Maybe I live in a cave of sorts, but did you know, as I did not, that there is an important Mars mission unfolding? May 25th, the lander element, dubbed "Phoenix" will be hitting the Martian atmosphere in what the BBC calls a "risky descent":
Scientists are preparing for "seven minutes of terror" as a Nasa spacecraft makes a nail-biting descent to the surface of Mars.More on the Phoenix mission here:
The Phoenix lander will begin its plunge through the Martian atmosphere on 25 May (GMT) as it attempts to land in the planet's polar north.
The craft needs to perform a series of challenging manoeuvres along the way.
It then begins a three-month mission to investigate Mars' geological history and potential habitability.
Water is crucial to the mission's objectives. Not only is it a pre-requisite for biology, but it has shaped the planet's geology and climate over billions of years.
Phoenix will touch down on the northern plains, which hold vast stores of water-ice just below ground.
The lander will use a 2.4m robotic arm to dig through the protective topsoil layer to this water-ice below; a scoop on the arm will lift samples of both soil and ice to the lander's deck for detailed scientific analysis.
But Phoenix must first make the perilous journey to the surface.
The spacecraft will enter the top of the Martian atmosphere at almost 5.7km/s (13,000mph).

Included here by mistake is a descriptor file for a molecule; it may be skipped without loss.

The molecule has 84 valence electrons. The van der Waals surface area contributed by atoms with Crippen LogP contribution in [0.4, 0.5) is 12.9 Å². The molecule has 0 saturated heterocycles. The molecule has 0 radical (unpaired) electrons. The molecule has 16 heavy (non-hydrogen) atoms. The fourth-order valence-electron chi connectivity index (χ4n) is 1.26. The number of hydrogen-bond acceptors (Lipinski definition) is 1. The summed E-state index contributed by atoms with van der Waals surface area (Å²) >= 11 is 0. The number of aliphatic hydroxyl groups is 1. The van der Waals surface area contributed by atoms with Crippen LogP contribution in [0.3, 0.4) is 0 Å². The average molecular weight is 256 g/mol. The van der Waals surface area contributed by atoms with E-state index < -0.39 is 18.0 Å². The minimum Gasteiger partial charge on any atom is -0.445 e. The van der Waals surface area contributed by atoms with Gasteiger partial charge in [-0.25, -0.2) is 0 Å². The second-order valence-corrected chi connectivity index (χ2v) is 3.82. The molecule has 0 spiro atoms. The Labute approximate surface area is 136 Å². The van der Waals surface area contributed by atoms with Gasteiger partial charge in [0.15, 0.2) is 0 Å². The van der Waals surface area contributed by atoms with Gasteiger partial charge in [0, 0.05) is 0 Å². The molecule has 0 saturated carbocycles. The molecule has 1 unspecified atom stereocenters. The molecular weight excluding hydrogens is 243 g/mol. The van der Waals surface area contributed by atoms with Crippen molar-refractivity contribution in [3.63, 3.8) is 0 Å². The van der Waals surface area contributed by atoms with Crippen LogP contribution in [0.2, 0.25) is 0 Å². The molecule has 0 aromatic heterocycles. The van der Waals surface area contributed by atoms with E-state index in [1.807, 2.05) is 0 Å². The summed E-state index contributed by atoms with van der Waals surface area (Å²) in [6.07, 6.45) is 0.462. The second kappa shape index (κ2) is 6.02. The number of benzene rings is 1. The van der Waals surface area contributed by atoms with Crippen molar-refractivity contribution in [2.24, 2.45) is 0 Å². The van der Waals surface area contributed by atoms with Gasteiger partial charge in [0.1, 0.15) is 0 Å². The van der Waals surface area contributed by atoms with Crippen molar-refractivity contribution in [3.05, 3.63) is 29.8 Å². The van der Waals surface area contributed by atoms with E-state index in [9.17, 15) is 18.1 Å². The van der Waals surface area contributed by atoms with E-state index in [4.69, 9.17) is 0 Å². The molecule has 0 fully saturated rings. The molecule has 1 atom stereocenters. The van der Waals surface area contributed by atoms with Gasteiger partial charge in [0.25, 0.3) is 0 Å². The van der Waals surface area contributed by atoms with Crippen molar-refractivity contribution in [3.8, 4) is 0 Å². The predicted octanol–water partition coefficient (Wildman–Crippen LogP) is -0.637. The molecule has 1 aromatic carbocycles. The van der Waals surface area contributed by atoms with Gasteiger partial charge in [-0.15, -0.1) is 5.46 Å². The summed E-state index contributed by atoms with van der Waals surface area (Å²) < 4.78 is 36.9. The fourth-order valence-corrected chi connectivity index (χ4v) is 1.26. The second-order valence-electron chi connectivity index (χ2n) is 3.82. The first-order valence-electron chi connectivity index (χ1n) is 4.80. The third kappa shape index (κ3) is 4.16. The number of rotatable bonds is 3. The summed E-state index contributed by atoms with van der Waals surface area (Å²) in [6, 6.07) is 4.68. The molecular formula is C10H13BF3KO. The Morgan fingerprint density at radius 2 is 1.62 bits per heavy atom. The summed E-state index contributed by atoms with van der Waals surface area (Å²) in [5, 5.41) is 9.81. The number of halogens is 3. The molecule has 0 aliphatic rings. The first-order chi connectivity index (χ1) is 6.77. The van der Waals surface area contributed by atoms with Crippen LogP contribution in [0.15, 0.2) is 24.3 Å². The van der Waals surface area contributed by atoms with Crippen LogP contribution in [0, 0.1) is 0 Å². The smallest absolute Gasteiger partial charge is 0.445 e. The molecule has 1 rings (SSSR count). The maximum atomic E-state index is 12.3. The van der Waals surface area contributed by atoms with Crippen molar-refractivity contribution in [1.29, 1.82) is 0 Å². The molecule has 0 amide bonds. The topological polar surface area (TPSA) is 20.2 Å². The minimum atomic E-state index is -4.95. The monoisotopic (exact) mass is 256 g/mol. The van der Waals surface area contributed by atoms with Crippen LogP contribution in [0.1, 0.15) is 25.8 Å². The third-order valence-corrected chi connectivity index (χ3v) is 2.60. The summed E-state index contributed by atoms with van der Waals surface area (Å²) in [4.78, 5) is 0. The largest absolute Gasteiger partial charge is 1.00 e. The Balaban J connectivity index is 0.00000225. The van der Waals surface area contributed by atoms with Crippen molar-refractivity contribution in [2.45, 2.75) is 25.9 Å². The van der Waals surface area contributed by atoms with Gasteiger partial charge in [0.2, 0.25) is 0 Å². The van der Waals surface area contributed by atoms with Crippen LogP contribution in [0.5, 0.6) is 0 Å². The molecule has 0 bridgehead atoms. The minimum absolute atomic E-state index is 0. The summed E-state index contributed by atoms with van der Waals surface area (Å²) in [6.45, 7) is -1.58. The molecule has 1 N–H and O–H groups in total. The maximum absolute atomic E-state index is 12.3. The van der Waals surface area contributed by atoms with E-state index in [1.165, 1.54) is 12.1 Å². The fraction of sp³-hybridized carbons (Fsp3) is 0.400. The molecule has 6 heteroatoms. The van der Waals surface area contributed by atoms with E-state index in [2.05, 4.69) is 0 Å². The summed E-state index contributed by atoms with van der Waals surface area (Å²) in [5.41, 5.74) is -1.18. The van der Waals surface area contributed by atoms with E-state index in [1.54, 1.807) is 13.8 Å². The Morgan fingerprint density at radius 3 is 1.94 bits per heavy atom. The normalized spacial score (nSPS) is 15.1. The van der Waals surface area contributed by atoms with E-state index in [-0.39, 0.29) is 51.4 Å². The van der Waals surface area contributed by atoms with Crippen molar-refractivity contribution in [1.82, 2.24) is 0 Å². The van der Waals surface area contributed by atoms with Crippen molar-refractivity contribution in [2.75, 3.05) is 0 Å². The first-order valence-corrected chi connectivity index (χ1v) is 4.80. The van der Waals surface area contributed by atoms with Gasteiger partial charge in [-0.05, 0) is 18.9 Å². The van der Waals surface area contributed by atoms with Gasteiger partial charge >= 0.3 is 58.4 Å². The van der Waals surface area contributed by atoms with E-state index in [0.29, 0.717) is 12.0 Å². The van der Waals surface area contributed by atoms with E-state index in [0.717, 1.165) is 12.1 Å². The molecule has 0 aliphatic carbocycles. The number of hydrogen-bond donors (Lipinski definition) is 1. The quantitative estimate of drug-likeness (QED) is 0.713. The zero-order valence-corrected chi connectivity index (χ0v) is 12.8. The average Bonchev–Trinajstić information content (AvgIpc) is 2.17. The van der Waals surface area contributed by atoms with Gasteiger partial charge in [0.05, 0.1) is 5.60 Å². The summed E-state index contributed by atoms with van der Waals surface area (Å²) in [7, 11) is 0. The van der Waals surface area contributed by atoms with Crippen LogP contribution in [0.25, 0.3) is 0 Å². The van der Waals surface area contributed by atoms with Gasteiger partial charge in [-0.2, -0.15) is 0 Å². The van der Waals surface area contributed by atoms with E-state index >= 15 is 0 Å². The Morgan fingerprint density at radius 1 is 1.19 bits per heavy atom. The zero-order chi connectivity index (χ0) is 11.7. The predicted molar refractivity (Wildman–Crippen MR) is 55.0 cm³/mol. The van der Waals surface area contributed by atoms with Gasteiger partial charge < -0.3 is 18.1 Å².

Pushing hard against the Martian air, its descent will begin to slow. A parachute will then be deployed to reduce the rate of fall still further. Finally, Phoenix will fire thrusters to bring its velocity down to about 2.4m/s (5.4mph) before its three legs touch the ground.
"We fire 26 pyrotechnic events in the last 14 minutes of the journey. Each of those has to work perfectly for the mission to come off as we planned," said Barry Goldstein, project manager from Nasa's Jet Propulsion Laboratory in Pasadena, US.
The final seven minutes to the ground should prove to be the most dramatic. Confirmation of a successful touchdown could come as early as 0053 BST (1953 EDT).
"This is not a trip to grandma's house. Putting a spacecraft safely on Mars is hard and risky," said Ed Weiler, associate administrator for NASA's Science Mission Directorate at NASA Headquarters in Washington. "Internationally, fewer than half the attempts have succeeded."NASA site here.